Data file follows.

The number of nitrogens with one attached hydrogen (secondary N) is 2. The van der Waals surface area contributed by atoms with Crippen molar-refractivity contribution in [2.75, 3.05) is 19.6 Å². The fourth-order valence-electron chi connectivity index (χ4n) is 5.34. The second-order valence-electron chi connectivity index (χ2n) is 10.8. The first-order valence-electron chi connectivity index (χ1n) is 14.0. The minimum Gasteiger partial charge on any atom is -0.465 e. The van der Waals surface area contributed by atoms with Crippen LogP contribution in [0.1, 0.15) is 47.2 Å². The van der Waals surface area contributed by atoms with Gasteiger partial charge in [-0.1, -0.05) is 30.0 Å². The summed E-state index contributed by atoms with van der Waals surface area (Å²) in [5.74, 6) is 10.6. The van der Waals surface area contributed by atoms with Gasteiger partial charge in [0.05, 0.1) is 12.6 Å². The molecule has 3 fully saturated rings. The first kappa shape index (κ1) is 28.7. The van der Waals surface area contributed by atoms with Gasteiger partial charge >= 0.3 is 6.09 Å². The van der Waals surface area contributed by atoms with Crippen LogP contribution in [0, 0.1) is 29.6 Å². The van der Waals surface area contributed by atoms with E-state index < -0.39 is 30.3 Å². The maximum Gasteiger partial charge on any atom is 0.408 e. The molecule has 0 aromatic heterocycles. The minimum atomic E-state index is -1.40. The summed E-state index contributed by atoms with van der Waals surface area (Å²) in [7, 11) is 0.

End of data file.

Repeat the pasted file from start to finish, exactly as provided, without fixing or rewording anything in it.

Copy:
The number of nitrogens with one attached hydrogen (secondary N) is 2. The van der Waals surface area contributed by atoms with Crippen molar-refractivity contribution in [2.75, 3.05) is 19.6 Å². The fourth-order valence-electron chi connectivity index (χ4n) is 5.34. The second-order valence-electron chi connectivity index (χ2n) is 10.8. The first-order valence-electron chi connectivity index (χ1n) is 14.0. The minimum Gasteiger partial charge on any atom is -0.465 e. The van der Waals surface area contributed by atoms with Crippen LogP contribution in [0.1, 0.15) is 47.2 Å². The van der Waals surface area contributed by atoms with Gasteiger partial charge in [-0.1, -0.05) is 30.0 Å². The summed E-state index contributed by atoms with van der Waals surface area (Å²) in [5.74, 6) is 10.6. The van der Waals surface area contributed by atoms with Gasteiger partial charge in [0.05, 0.1) is 12.6 Å². The molecule has 3 fully saturated rings. The first kappa shape index (κ1) is 28.7. The van der Waals surface area contributed by atoms with Gasteiger partial charge >= 0.3 is 6.09 Å². The van der Waals surface area contributed by atoms with Crippen LogP contribution in [0, 0.1) is 29.6 Å². The van der Waals surface area contributed by atoms with E-state index < -0.39 is 30.3 Å². The maximum Gasteiger partial charge on any atom is 0.408 e. The molecule has 0 aromatic heterocycles. The minimum atomic E-state index is -1.40. The summed E-state index contributed by atoms with van der Waals surface area (Å²) in [7, 11) is 0.